A disturbing new report has revealed that turtles are being caught in their tens of thousands off the coast of South America as bycatch from small fisheries.
The study, published in the journal Fisheries Research, has put the numbers at an estimated 46,000 turtles caught a year, with 16,000 of those resulting in deaths, though the researchers suspect the numbers are actually much higher.
The team from the University of Exeter’s Marine Turtle Research Group surveyed 43 harbors in Ecuador, Peru, and Chile and discovered that small-scale fishing vessels using gillnets are comparable to fishing on an industrial scale when it comes to threatening unintended species.
"People worry about industrial fisheries but a real concern that people are waking up to is small-scale fisheries," said Professor Brendan Godley, from Exeter’s Centre for Ecology and Conservation, in a statement.
"These are small vessels but they exist in such huge numbers that they can have a massive impact on ecosystems."
Gillnet fishing is a method used both on a large commercial scale and by small fishing vessels, where a vertical net is dropped into the ocean to catch an intended target, but often ends up catching much more. This method is highly inaccurate and dangerous to many larger marine creatures that get caught in the nets. The most famous example, of course, is the plight of the vaquita, of which there is now thought to be just 12 in the world, due to China's insatiable appetite for totoaba fish, which are caught using gillnets in the Gulf of California.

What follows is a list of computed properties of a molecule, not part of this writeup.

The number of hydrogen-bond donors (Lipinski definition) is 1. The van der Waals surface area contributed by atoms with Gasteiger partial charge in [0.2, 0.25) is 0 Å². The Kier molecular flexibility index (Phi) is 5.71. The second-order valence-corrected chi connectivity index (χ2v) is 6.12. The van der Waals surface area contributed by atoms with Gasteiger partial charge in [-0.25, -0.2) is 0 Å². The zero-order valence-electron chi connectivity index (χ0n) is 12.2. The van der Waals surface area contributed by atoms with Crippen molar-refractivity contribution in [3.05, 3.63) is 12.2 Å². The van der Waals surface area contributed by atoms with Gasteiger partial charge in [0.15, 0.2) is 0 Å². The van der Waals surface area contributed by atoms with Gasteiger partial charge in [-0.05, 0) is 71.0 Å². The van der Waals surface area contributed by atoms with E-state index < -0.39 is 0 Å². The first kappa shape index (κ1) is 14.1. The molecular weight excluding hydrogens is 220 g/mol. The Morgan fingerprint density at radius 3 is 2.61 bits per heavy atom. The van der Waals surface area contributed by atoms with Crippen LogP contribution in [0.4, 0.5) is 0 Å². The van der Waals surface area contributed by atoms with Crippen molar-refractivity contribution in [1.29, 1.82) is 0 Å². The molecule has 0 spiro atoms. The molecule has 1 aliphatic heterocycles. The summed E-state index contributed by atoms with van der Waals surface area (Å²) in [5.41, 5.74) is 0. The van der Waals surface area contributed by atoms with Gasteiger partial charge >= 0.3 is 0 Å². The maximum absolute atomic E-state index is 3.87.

The team surveyed the number of sea turtles caught as bycatch at 43 ports and fisheries across the three nations in order to gauge the impact of the small-scale fishing in particular on sea turtles. Both the leatherback turtle, which is critically endangered in the Pacific, and the hawksbill turtle, which is critically endangered everywhere, are the unfortunate victims of this rapidly growing bycatch issue.
The survey results showed an estimated 46,478 turtles are caught a year, the majority in Ecuador, which was responsible for around 40,480, whereas Peru caught around 5,828, and Chile 170 turtles.
The researchers’ aim is to help form a way of managing both the ecosystems of the species threatened and the livelihoods of the millions of people who rely on the fisheries as a source of food and employment. This study is an important step in highlighting where the situation is most critical and new management schemes should be concentrated.
"This work highlights the importance and the benefits of our approach of engaging with fishers,” said co-author Dr Joanna Alfaro. "Our goal is to develop fisheries that are sustainable for small-scale fishing communities and the species with which they interact."